RECYCLING waste electricity
BY KIMONE THOMPSON Associate editor — features email@example.com ?
THE need for lower electricity bills and a cheaper alternative to solar.
Those, primarily, were what led Mark Neita and business partner Dr Matthew Bird to the green box technology and to found Green Box Jamaica.
As the name suggests, the product is a box of capacitors designed to reduce one’s energy consumption, thus making it ‘green’. It works by capturing unused electricity and reintroducing it into the system as required. This smooths out the peaks and valleys of electricity supply, resulting in more even distribution, reduced energy usage and, critically, lower electricity bills.
Demonstrating the concept, Neita, whose office is on Beechwood Avenue in the Kingston 5 area, plugged an A/C motor into the wall unit. A kilowatt meter attached to it showed that the total electricity coming from the grid was 345 kW. He then flipped a switch, turning the green box on. A second kilowatt meter, this one connected to the green box, showed a reading of 289 kWh.
“(Jamaica Public Service) is providing us with 345kW of electricity, but this motor set up efficiently, needs only 289/290 Watts so JPS is providing us with more electricity than we need and we’re paying for it because we pay for what JPS supplies and not what we demand,” he explained.
“...So, what we need to do is somehow tell JPS to supply us with less. The only way to do that is to have a machine like this that is actually recycling the waste energy 50 times per second back to the motor,” Neita added.
The minute the green box was turned on, the reading on the first kilowatt meter — the one attached to the A/C motor — fell to 314 kW.
“And this number will continue to fall the longer you keep (the green box) on. It will try to reach 289... All that this is doing is recycling the electricity you were wasting before 50 times per second back to the motor,” Neita told the Jamaica Observer.
“This is about people reclaiming control over their monthly expenses,” public relations officer Jordan Hamilton added.
Recycling wasted or unused energy is a concept well acknowledged in energy engineering circles and widely practised in varying ways in commercial and industrial operations. In the United States, for example, where only 33 per cent of power plants are efficient, according to 30-plus-year-old power developers Recycled Energy Development (RED), plants recycling a combination of waste heat and power into clean electricity and useful steam are between 67 per cent and 90 per cent efficient.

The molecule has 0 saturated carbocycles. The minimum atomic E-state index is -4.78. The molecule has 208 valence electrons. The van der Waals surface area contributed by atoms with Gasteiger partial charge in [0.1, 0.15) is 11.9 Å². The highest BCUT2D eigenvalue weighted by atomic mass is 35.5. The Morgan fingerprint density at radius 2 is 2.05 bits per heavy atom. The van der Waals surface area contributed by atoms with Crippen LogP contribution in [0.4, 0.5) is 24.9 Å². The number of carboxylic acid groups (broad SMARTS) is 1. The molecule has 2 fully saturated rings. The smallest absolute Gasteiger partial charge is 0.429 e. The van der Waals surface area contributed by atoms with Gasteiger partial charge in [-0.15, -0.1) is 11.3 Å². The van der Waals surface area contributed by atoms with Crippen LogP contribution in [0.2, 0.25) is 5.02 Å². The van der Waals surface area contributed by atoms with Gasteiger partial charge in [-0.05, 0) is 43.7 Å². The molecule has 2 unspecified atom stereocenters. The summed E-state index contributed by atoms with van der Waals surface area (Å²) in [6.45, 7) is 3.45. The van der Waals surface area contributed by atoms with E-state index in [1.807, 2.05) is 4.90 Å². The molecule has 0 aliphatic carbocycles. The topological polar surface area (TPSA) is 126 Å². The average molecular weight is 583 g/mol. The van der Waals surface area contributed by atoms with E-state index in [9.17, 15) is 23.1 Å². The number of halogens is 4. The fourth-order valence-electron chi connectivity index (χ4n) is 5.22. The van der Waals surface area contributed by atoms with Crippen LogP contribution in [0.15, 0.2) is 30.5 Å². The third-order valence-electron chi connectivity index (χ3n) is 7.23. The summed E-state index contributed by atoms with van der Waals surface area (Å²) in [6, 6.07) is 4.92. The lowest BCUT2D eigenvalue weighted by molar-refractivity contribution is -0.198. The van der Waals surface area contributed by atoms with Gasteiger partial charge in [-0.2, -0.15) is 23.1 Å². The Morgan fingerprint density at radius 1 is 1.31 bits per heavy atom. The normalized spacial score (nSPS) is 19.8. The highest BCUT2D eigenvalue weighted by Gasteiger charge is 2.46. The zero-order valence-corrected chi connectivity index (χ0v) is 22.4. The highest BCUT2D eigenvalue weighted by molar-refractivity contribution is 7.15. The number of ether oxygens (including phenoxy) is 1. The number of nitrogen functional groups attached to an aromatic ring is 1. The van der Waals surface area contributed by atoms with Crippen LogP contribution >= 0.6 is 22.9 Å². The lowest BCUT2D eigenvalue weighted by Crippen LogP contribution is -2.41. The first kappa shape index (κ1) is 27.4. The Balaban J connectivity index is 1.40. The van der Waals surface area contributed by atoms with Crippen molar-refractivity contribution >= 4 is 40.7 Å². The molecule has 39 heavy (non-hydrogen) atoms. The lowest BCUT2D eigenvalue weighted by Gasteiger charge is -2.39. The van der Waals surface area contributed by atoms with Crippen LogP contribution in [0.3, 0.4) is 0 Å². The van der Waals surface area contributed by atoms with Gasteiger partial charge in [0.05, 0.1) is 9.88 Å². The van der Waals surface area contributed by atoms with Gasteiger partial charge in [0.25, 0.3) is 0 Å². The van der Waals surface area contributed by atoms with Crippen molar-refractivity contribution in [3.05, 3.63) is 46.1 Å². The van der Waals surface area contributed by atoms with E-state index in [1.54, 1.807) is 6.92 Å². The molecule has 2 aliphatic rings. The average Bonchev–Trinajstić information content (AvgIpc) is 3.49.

“Energy recycling could save the United States an estimated US$70-150 billion a year on energy costs by generating heat and power more efficiently,” RED says on its website.
In another example, RED says Denmark — the global model for energy efficiency and clean power — obtains over half of its energy from heat and energy recycling systems.
Industrial examples aside, Neita and Bird, both 27, want to capture Jamaica’s household market and envision doing so within a year. Indications so far suggest that they are well on their way.
“So far response and demand have been very good,” Neita told the Observer.
The company, which was launched in May and employs 14, has already sold over 100 units and registered more than 1,000 page views on its website in a single week, he said.
Their motivation, as Neita explained, was initially tied to the bottom line, but the environmental spin-offs have been a welcome plus.
“I lived in the States for six years and I’ve been back for just over a year now. When I got back I realised that the biggest problem was electricity. I kind of went searching for it as a solution for my family at first and realised that it would really and truly benefit the whole country. I knew there were going to be alternatives out there other than solar that would be more affordable for the average person and I looked for that product,” he said.
With an outdated electricity grid, a fact acknowledged by the national electricity provider, and the demand for energy surging past the company’s ability to supply it, Greenbox offers a more efficient use of energy which benefits the consumer by allowing him to save money and the environment by reducing carbon footprints.
“Green Box Jamaica will be able to decrease a property’s electricity bill by improving variables such as power factor and correcting inefficiencies in outdated appliances and machinery,” the company says on its website.
Among the benefits it lists are:
• Reducing the electricity consumption of homes and businesses;
• Providing affordable energyefficient solutions;
• Lowering the operating costs of air-conditioning units;
• Protecting electrical equipment from electrical surges and spikes;
• Increasing the useful life of appliances
• Improving power factor of properties.
Green box can be used with any household or commercial appliance/equipment and may be connected to a breaker panel or directly to big machines. According to Neita, the product is maintenance-free and has a “no questions asked” 20-year replacement warranty.
“Once you install it, that’s it,” Neita boasted.
Residential units can each be had for $39,000, while commercial units start at $65,000, they said.
Other than the capacitors, Green Box Jamaica offers an energysaving solution for air-conditioning units called aircosaver. It purports to convert non-inverter air conditioning units to the efficiency of an inverter unit by adding inverter intelligence.